Initially I was just walking, but it was the height of the growing season and I wasn’t making much headway with developing the path. I then worked out a slip and slide technique dragging my feet, almost like cross country skiing. After about 18 days I had made a beautiful line that contoured the undulating land, but the Ministry of Defence greens keeper vandals with lawn mowers erased it before I could sneak a photo. After that, I then developed a more intense and challenging technique of gouging the double line. I wore short-toothed urban crampons on my boots, and the small metal teeth on my soles clawed at the ground and made parallel shallow grooves. Still the slip and slide manoeuvre, but with much greater resistance, and because it was harder to balance it was a much slower movement. I received so much more scrutiny from the MoD Police when I was moving slowly, and that was really quite stressful. Eventually I got some walking poles to steady myself, and I was able to move more quickly. The parallel line grooves that I made were just deep enough to prevent the lawn mowers from erasing the line the next time they tried. I do not recommend that anyone try this groove gouging technique because I totally trashed my knees and it took a while for them to recover.

What relationship – if any – do you have with the guards and personnel at the Base, or with the protesters at the peace camp?

One of my neighbour’s son’s is one of the MoD Police officers that patrols the fence. Thankfully, I did not see him while I was walking the Undesired Line. It would have been awkward for both of us. I do not have any connection with the current incarnation of the Peace Camp residents. I know people who were involved in the Peace Camp in the 1980s and 90s, including some international queer punks, and some Church of Scotland elders from a nearby village. Also, several of my school friends’ fathers were submariners. My friends spent some of their childhood living on the Base or nearby military housing. I also know a few retired British Naval personnel and a couple of naval engineers who worked on the Base (most of them are now against nuclear weapons). If you live in the Gare Loch & Loch Long area, you’re going to have personal connections to people who work for the military and civilian operations at Faslane & Coulport, and you’re going to have connections with people that have lived at the Peace Camp at some point or another. Life here is complicated.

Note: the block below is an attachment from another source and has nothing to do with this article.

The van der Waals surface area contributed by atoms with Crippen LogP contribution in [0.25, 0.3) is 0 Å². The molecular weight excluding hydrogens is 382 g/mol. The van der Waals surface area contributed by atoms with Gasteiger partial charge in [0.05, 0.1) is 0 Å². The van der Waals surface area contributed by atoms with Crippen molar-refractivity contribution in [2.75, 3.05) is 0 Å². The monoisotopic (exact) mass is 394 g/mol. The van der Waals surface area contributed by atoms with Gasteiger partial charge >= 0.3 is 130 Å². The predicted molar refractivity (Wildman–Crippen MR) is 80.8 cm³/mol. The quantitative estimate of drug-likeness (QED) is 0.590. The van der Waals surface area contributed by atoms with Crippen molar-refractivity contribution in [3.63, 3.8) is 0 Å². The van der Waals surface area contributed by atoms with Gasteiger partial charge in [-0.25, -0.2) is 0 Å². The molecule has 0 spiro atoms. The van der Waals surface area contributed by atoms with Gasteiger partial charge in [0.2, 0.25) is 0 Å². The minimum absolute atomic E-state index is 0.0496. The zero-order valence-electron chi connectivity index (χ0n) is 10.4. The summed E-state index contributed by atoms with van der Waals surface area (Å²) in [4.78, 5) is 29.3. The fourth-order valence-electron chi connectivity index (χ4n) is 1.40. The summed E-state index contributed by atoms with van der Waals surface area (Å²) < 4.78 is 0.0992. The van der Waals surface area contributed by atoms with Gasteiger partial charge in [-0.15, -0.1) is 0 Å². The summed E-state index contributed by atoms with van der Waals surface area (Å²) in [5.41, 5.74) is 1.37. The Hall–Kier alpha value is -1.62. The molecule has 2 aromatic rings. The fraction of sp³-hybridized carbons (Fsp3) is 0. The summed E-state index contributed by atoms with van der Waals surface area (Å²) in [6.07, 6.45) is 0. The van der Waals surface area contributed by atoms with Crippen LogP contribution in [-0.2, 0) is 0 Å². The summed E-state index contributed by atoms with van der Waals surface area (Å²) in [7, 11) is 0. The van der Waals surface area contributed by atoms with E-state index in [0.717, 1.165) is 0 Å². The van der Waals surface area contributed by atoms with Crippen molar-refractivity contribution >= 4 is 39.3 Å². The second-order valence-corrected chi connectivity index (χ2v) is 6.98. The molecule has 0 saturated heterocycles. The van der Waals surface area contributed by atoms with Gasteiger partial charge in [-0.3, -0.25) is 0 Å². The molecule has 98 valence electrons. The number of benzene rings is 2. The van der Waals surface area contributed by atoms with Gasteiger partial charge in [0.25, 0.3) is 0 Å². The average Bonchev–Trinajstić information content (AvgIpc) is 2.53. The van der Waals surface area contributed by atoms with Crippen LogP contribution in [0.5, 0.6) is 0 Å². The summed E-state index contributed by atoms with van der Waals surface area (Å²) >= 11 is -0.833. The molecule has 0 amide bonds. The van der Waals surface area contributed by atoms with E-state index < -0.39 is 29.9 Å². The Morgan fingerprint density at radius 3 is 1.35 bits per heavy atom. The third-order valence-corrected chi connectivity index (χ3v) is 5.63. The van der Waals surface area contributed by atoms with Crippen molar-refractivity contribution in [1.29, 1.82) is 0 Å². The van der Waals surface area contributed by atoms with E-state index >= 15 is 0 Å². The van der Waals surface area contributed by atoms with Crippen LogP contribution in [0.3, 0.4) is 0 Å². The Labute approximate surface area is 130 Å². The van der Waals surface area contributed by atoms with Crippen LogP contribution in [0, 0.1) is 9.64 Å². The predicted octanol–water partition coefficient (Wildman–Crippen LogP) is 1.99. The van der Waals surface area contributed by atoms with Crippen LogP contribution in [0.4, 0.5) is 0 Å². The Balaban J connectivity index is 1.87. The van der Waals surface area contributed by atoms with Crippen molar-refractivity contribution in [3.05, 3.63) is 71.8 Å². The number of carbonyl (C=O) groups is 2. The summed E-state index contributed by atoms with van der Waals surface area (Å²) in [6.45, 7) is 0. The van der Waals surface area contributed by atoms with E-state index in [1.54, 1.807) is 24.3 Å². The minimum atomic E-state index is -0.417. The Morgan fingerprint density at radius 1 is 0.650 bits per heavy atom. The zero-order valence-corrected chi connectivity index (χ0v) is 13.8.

What would you like to see happen with the Faslane naval base?

I would like the nuclear military occupation in Scotland to end. I would like all of the nuclear weapons to be removed and the Trident Weapons system to be scrapped. I want Scotland and the rest of the UK to be free of all nuclear weapons. And, I would like all of the British Armed forces to leave the Gare Loch & Loch Long (and any other part of Scotland for that matter). Scotland has been a playground for the British Armed forces for too many decades. They have been careless, thoughtless and utterly disrespectful to the pre-existing inhabitants of Scotland’s fragile ecosystem. They have left their military trash, radioactive materials and toxic waste (cobalt-60 and tritium) littered across the landscape and waters, poisoning and terrifying both human and non-humans alike.

Whatever happens to the Faslane & Coulport Base, the fact that it is sitting on the Highland fault line must be taken into account. Earthquakes do happen. Yes, the entire cache of the UK’s nuclear weapons is stored in a hillside on an active fault line. If the ground and water in and around Faslane Base & Coulport can be cleaned up then perhaps the Base could become a nautical college campus for merchant (non-military) navy. It would also make a great location for a movie studio with a water soundstage. Perhaps the military housing could be turned into low cost cooperative housing, and the site turned into an eco-village or some kind of renewable energy experimental facility. But even if Faslane Bay was to remain a military headquarters (that is after the nuclear weapons of Mutually Assured Destruction and nuclear reactor submarines were removed) there would not be the need for such obnoxious, invasive levels of surveillance. There would not be the same stressful tensions causing disruption and unease within our community. At this point, this last option might be the compromise that people are willing to agree upon.

Why did you decide to use Twitter to document the walk?